5 Facts on the Sustainability Effects of Data Centres: eco Alliance for Digital Infrastructures Calls for Rapid Roll-out of Renewable Energies

The digital transformation has an impact on various aspects of sustainability, such as resource efficiency and the achievement of climate protection goals.

Given this fact, the new German traffic light coalition is closely interlinking the topics of digitalisation and sustainability, with this occurring for the first time in a German coalition agreement.

The Alliance for the Strengthening of Digital Infrastructures in Germany, founded under the umbrella of eco – Association of the Internet Industry, warmly welcomes this development, and affirms that these two topics must be intertwined, given that digital infrastructures as well as digital technologies and services offer great potential for tackling climate change and other sustainability goals.

In this light, the data centre operators emphasise just how important the rapid roll-out of renewable energies in Germany as a business location is.

While the companies view the bringing forward of the coal phase-out to 2030 as being ambitious, they attest that the sufficient switch to renewable energy supply is absolutely necessary. This is required in order to constructively flank the associated challenges for the economy, especially for data centres, which are now already supposed to run on a climate-neutral basis by 2027. The planned finish-up of the Renewable Energy Law (EEG) levy from 2023 is seen as helpful in this context.

“The members of the Alliance for the Strengthening of Digital Infrastructures in Germany, which was founded under the umbrella of eco – Association of the Internet Industry, have set themselves the goal of doing their part to achieve the German and European climate goals. And already today, the eco-balance of digitalisation is positive; in numerous economic sectors, CO2 is saved on a net basis through digital technologies and applications”, says Dr. Béla Waldhauser, Spokesperson for the Alliance. According to Greenpeace, just one day of working from home per week could save 1.6 million tonnes of CO2 per year in Germany – thanks to digital technologies.

“As operators of digital infrastructures, we are proud to have advanced digitalisation in an increasingly energy-efficient manner in recent years and also to have taken the first steps together with municipalities and public utilities in the area of waste heat utilisation”, Waldhauser goes on to say.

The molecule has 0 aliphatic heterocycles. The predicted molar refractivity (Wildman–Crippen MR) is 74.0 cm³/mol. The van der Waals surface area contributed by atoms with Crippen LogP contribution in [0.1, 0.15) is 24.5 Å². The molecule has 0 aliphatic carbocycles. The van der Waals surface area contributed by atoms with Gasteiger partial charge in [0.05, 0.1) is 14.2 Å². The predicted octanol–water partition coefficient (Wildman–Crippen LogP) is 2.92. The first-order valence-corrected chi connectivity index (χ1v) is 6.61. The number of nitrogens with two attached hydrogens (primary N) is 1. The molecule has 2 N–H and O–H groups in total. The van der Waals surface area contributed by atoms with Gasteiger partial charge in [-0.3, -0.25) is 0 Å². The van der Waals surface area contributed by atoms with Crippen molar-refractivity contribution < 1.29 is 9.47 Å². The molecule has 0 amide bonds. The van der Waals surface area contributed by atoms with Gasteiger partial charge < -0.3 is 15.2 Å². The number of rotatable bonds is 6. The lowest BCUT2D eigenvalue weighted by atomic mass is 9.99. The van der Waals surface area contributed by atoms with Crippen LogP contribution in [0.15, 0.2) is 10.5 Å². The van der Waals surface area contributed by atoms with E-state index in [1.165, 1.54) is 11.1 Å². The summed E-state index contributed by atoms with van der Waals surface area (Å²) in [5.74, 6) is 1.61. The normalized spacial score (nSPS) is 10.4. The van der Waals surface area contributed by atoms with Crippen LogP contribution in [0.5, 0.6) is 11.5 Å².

“We would like to see a faster approach in terms of cooperation and planning procedures, but above all, Germany needs to move much more quickly on the climate change. Data centre operators are not CO2 emitters per se, but energy consumers, and in terms of the energy mix, what Germany offers us is open to criticism, because it is based on fossil fuels. It is therefore necessary to make renewable energies available in sufficient quantities more quickly. With our continuous measures to improve energy efficiency – and if we are provided with the necessary energy mix – we can make our contribution to achieving the ambitious climate protection goals of the coalition parties. In short, in order to achieve the ambitious goals of this coalition agreement in terms of climate neutrality for data centres, the industry and policy-makers at the federal, state and municipal levels must work together closely and in a spirit of trust. We are ready for this”, says Dr Béla Waldhauser, Spokesperson for the Alliance for the Strengthening of Digital Infrastructures in Germany.

5 facts on the sustainability effects of data centres

  1. The CO2 emissions of European data centres have been trending downwards since 2015. Today, they require 12 times less energy per workload than in 2010.
  2. Through the consistent utilisation of waste heat from data centres, all residential and office space in Frankfurt – home to the world’s largest Internet Exchange – could be heated in a CO2-neutral manner by 2030.
  3. As a general rule, switching to professional cloud computing providers saves companies up to 80 percent electricity compared to independently operated local infrastructure.
  4. The 5G mobile communications standard transmits the same amount of data with almost 80 percent less energy than its 4G Data transmission via fibre optic cables requires around 5 times less energy than copper connections.
  5. According to the German Economic Institute, the manufacturing sector alone could save up to 10 billion Euro through the leverage effect of digitalization, and at the same time sustainably conserve resources.



Bela Waldhauser